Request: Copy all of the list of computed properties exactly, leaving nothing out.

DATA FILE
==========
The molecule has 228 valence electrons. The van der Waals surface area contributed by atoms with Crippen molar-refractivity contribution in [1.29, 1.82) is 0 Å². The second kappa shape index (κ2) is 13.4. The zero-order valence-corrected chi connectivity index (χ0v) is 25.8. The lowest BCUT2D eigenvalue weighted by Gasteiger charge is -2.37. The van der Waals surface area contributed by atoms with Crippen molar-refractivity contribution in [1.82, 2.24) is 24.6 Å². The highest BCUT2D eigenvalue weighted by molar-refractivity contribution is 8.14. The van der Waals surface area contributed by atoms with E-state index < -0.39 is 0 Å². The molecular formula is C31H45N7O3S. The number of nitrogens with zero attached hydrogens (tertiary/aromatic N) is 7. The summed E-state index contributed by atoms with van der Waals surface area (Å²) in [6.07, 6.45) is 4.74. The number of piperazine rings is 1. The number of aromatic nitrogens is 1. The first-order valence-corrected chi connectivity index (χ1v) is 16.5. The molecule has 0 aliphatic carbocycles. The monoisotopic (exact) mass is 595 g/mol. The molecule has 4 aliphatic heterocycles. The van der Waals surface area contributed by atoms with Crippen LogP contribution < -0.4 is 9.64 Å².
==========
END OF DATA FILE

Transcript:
The molecule has 228 valence electrons. The van der Waals surface area contributed by atoms with Crippen molar-refractivity contribution in [1.29, 1.82) is 0 Å². The second kappa shape index (κ2) is 13.4. The zero-order valence-corrected chi connectivity index (χ0v) is 25.8. The lowest BCUT2D eigenvalue weighted by Gasteiger charge is -2.37. The van der Waals surface area contributed by atoms with Crippen molar-refractivity contribution in [1.82, 2.24) is 24.6 Å². The highest BCUT2D eigenvalue weighted by molar-refractivity contribution is 8.14. The van der Waals surface area contributed by atoms with E-state index < -0.39 is 0 Å². The molecular formula is C31H45N7O3S. The number of nitrogens with zero attached hydrogens (tertiary/aromatic N) is 7. The summed E-state index contributed by atoms with van der Waals surface area (Å²) in [6.07, 6.45) is 4.74. The number of piperazine rings is 1. The number of aromatic nitrogens is 1. The first-order valence-corrected chi connectivity index (χ1v) is 16.5. The molecule has 0 aliphatic carbocycles. The monoisotopic (exact) mass is 595 g/mol. The molecule has 4 aliphatic heterocycles. The van der Waals surface area contributed by atoms with Crippen LogP contribution < -0.4 is 9.64 Å².